Hope2012


Alternatives: Community Owned Banks, Local Currencies and More
April 9, 2011, 9:20 am
Filed under: activism, alternatives, collapse, community, economy, politics, resistance

Ithaca Hours: An Interview with Paul Glover

JOURNAL: Alternative Currencies

The Local Exchange Trading System (LETSystem) Design Manual

Local Money: How to Make It Happen in Your Community – Introduction by Rob Hopkins

An Interview Introducing and Exploring Parecon

Participatory economics, or parecon, came mainly from the cumulative struggles of diverse populations trying to win liberation from capitalism. Parecon owes, in particular, to the anarchist and the libertarian socialist heritage, to the most recent experiences of the New Left of the Sixties, but also to every historical uprising and project aimed at eliminating class rule from the beginning to the present. It has learned from successes and from failures.

Video Portland, Maine: Community Currency – Swapping Ditch-Digging for Legal Services

Update on “inchvesting” in Detroit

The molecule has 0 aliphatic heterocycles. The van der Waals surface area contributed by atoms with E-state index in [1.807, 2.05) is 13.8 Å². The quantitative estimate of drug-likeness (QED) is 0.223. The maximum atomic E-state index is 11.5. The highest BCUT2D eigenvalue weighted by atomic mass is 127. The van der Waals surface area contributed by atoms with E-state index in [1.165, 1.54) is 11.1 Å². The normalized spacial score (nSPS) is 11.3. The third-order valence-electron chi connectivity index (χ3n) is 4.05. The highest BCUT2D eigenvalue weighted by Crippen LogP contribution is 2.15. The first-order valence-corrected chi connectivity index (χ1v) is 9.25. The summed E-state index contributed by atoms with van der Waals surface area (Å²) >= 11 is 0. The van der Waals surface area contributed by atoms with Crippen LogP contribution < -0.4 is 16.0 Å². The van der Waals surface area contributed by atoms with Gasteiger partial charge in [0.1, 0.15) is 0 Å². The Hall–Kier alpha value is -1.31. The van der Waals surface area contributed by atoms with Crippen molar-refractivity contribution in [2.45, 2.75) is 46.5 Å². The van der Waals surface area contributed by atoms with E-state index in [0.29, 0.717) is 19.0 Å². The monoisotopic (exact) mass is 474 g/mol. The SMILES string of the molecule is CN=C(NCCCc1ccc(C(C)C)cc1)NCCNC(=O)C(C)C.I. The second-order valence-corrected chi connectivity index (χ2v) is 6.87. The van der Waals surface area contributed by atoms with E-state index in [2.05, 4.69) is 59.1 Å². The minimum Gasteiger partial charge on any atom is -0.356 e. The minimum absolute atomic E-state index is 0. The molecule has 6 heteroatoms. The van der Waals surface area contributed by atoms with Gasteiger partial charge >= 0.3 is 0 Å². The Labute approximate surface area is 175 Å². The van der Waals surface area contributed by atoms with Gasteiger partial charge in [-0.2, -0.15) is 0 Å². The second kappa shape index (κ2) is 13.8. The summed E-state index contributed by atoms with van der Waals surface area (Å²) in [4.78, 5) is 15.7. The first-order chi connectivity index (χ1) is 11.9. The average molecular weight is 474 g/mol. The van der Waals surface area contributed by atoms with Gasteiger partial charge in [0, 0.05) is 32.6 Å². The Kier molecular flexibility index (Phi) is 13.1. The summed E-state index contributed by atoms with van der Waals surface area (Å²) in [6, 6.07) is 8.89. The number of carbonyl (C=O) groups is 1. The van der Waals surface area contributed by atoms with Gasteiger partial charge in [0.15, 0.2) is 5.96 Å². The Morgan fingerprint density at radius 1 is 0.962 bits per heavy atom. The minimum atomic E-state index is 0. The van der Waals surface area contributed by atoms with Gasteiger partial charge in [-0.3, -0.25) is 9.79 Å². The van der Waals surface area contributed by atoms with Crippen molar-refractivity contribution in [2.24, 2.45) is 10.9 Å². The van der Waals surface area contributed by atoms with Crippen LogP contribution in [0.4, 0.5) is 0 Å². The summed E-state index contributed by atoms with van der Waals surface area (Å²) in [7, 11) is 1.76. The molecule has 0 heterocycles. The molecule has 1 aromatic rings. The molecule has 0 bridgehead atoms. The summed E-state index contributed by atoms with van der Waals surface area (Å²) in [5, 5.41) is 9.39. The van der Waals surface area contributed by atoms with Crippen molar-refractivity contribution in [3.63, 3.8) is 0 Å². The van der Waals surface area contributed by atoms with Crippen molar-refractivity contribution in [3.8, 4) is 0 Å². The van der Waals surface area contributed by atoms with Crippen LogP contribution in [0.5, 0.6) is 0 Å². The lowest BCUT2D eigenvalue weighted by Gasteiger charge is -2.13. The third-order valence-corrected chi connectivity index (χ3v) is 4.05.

LATIN AMERICA: Community Currencies Offer Refuge from Economic Forces

Vision: Time for a New Theory of Money

We as a community can create our own credit, without having to engage in the sort of impossible pyramid scheme in which we’re always borrowing from Peter to pay Paul.

How to Print Your Own Money, Build Community & Not Get Arrested by the Feds

Community bonds: A social finance innovation

A Vision For State-Owned Banking in Wisconsin

Start a Neighborhood Time Bank to Help Out on DIY Projects, Get to Know Your Neighbors [Community]

Oregon State Bank Proposed: Backed by the full faith and credit of…us

Videos: Local Currencies – Replacing Scarcity with Trust

The Growing Movement for Publicly Owned Banks

Campaigning for State-Owned Banks

Solution to the Credit Crisis? The Campaign for State-owned Banks

An Alt Currency that even the IRS Could Love

Real Community Investment – A State-Owned Bank for Maryland

You might rightly be wondering where this idea came from and if it’s feasible.  North Dakota, the only state in the country with budget surpluses and a booming economy, has had such a bank for 90 years and is a primary reason why the state is in such good fiscal shape.  North Dakota has the approximate population of Baltimore city – 600,000.  Over the last 10 years, their state bank has returned a third of a billion dollars back to the state’s general fund to offset taxes and help with funding public sector needs and that’s in addition to its lending.

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